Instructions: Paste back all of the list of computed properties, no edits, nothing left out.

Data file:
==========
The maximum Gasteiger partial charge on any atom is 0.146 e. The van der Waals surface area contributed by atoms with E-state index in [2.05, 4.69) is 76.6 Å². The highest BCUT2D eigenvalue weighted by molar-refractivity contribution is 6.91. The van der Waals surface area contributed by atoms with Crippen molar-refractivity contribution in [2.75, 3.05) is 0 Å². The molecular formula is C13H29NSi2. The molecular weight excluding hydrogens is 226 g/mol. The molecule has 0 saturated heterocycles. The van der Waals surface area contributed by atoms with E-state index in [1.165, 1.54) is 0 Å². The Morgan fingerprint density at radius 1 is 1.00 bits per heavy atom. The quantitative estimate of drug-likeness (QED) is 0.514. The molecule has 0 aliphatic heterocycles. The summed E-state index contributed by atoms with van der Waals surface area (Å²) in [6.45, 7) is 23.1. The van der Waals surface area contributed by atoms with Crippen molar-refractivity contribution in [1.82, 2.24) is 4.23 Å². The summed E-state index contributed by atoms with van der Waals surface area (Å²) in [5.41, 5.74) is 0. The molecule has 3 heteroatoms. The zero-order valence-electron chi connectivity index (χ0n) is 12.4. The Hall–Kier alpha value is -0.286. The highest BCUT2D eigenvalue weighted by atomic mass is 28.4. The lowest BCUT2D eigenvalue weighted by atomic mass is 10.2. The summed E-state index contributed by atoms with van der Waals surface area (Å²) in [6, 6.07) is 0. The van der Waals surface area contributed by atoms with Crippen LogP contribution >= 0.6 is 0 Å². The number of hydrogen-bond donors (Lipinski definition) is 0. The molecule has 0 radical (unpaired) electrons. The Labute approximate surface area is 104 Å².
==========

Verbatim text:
The maximum Gasteiger partial charge on any atom is 0.146 e. The van der Waals surface area contributed by atoms with E-state index in [2.05, 4.69) is 76.6 Å². The highest BCUT2D eigenvalue weighted by molar-refractivity contribution is 6.91. The van der Waals surface area contributed by atoms with Crippen molar-refractivity contribution in [2.75, 3.05) is 0 Å². The molecular formula is C13H29NSi2. The molecular weight excluding hydrogens is 226 g/mol. The molecule has 0 saturated heterocycles. The van der Waals surface area contributed by atoms with E-state index in [1.165, 1.54) is 0 Å². The Morgan fingerprint density at radius 1 is 1.00 bits per heavy atom. The quantitative estimate of drug-likeness (QED) is 0.514. The molecule has 0 aliphatic heterocycles. The summed E-state index contributed by atoms with van der Waals surface area (Å²) in [6.45, 7) is 23.1. The van der Waals surface area contributed by atoms with Crippen molar-refractivity contribution in [1.82, 2.24) is 4.23 Å². The summed E-state index contributed by atoms with van der Waals surface area (Å²) in [5.41, 5.74) is 0. The molecule has 3 heteroatoms. The zero-order valence-electron chi connectivity index (χ0n) is 12.4. The Hall–Kier alpha value is -0.286. The highest BCUT2D eigenvalue weighted by atomic mass is 28.4. The lowest BCUT2D eigenvalue weighted by atomic mass is 10.2. The summed E-state index contributed by atoms with van der Waals surface area (Å²) in [6, 6.07) is 0. The van der Waals surface area contributed by atoms with Crippen LogP contribution >= 0.6 is 0 Å². The number of hydrogen-bond donors (Lipinski definition) is 0. The molecule has 0 radical (unpaired) electrons. The Labute approximate surface area is 104 Å².